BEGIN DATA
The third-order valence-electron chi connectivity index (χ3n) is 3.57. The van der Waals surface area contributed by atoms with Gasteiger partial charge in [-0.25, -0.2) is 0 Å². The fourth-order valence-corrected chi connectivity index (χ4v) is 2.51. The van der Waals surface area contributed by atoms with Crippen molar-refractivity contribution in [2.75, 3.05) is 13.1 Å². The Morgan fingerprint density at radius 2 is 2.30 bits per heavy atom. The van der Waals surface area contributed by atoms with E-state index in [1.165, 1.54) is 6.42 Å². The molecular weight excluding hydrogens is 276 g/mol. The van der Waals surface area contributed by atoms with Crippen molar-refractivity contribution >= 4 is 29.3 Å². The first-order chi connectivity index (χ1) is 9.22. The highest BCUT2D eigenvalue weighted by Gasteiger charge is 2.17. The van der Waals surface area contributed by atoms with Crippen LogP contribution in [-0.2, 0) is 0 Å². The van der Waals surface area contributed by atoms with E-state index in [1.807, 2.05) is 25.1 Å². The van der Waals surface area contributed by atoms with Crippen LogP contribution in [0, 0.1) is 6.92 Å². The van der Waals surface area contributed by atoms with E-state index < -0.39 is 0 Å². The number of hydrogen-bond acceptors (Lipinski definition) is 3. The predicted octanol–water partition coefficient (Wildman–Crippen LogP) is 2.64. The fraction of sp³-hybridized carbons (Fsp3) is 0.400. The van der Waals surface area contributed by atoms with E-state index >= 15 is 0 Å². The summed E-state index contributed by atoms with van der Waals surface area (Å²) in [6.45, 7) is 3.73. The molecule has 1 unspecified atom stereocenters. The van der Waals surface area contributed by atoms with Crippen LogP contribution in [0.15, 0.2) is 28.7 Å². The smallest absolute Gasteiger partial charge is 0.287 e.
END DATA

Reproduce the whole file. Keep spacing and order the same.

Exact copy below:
The third-order valence-electron chi connectivity index (χ3n) is 3.57. The van der Waals surface area contributed by atoms with Gasteiger partial charge in [-0.25, -0.2) is 0 Å². The fourth-order valence-corrected chi connectivity index (χ4v) is 2.51. The van der Waals surface area contributed by atoms with Crippen molar-refractivity contribution in [2.75, 3.05) is 13.1 Å². The Morgan fingerprint density at radius 2 is 2.30 bits per heavy atom. The van der Waals surface area contributed by atoms with E-state index in [1.165, 1.54) is 6.42 Å². The molecular weight excluding hydrogens is 276 g/mol. The van der Waals surface area contributed by atoms with Crippen molar-refractivity contribution >= 4 is 29.3 Å². The first-order chi connectivity index (χ1) is 9.22. The highest BCUT2D eigenvalue weighted by Gasteiger charge is 2.17. The van der Waals surface area contributed by atoms with Crippen LogP contribution in [-0.2, 0) is 0 Å². The van der Waals surface area contributed by atoms with E-state index in [1.807, 2.05) is 25.1 Å². The van der Waals surface area contributed by atoms with Crippen LogP contribution in [0, 0.1) is 6.92 Å². The van der Waals surface area contributed by atoms with E-state index < -0.39 is 0 Å². The number of hydrogen-bond acceptors (Lipinski definition) is 3. The predicted octanol–water partition coefficient (Wildman–Crippen LogP) is 2.64. The fraction of sp³-hybridized carbons (Fsp3) is 0.400. The van der Waals surface area contributed by atoms with E-state index >= 15 is 0 Å². The summed E-state index contributed by atoms with van der Waals surface area (Å²) in [6.45, 7) is 3.73. The molecule has 1 unspecified atom stereocenters. The van der Waals surface area contributed by atoms with Crippen LogP contribution in [0.15, 0.2) is 28.7 Å². The smallest absolute Gasteiger partial charge is 0.287 e.